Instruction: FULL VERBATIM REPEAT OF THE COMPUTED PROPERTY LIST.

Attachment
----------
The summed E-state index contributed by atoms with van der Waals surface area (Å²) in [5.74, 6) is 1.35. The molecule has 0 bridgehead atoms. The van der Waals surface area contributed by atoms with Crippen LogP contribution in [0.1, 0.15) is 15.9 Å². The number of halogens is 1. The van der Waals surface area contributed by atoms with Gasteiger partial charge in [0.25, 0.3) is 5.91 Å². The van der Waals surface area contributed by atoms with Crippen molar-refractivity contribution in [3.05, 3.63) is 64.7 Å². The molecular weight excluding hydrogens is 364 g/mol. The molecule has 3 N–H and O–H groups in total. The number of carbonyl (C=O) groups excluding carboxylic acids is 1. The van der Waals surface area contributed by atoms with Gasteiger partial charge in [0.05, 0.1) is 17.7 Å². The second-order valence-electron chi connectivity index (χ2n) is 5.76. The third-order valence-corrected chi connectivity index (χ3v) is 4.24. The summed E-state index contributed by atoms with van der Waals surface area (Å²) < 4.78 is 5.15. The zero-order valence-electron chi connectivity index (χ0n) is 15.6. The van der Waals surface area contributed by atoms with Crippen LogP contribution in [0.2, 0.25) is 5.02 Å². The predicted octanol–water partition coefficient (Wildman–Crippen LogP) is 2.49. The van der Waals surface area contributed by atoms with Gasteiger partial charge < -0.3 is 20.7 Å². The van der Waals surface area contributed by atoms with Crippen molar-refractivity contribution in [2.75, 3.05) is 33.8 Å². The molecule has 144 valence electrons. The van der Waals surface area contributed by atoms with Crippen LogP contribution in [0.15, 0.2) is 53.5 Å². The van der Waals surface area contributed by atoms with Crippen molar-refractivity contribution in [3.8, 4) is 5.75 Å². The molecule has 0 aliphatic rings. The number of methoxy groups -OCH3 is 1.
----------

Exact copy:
The summed E-state index contributed by atoms with van der Waals surface area (Å²) in [5.74, 6) is 1.35. The molecule has 0 bridgehead atoms. The van der Waals surface area contributed by atoms with Crippen LogP contribution in [0.1, 0.15) is 15.9 Å². The number of halogens is 1. The van der Waals surface area contributed by atoms with Gasteiger partial charge in [0.25, 0.3) is 5.91 Å². The van der Waals surface area contributed by atoms with Crippen molar-refractivity contribution in [3.05, 3.63) is 64.7 Å². The molecular weight excluding hydrogens is 364 g/mol. The molecule has 3 N–H and O–H groups in total. The number of carbonyl (C=O) groups excluding carboxylic acids is 1. The van der Waals surface area contributed by atoms with Gasteiger partial charge in [0.05, 0.1) is 17.7 Å². The second-order valence-electron chi connectivity index (χ2n) is 5.76. The third-order valence-corrected chi connectivity index (χ3v) is 4.24. The summed E-state index contributed by atoms with van der Waals surface area (Å²) < 4.78 is 5.15. The zero-order valence-electron chi connectivity index (χ0n) is 15.6. The van der Waals surface area contributed by atoms with Crippen LogP contribution in [0.2, 0.25) is 5.02 Å². The predicted octanol–water partition coefficient (Wildman–Crippen LogP) is 2.49. The van der Waals surface area contributed by atoms with Gasteiger partial charge < -0.3 is 20.7 Å². The van der Waals surface area contributed by atoms with Crippen molar-refractivity contribution in [2.75, 3.05) is 33.8 Å². The molecule has 144 valence electrons. The van der Waals surface area contributed by atoms with Crippen LogP contribution in [0.15, 0.2) is 53.5 Å². The van der Waals surface area contributed by atoms with Crippen molar-refractivity contribution in [3.8, 4) is 5.75 Å². The molecule has 0 aliphatic rings. The number of methoxy groups -OCH3 is 1.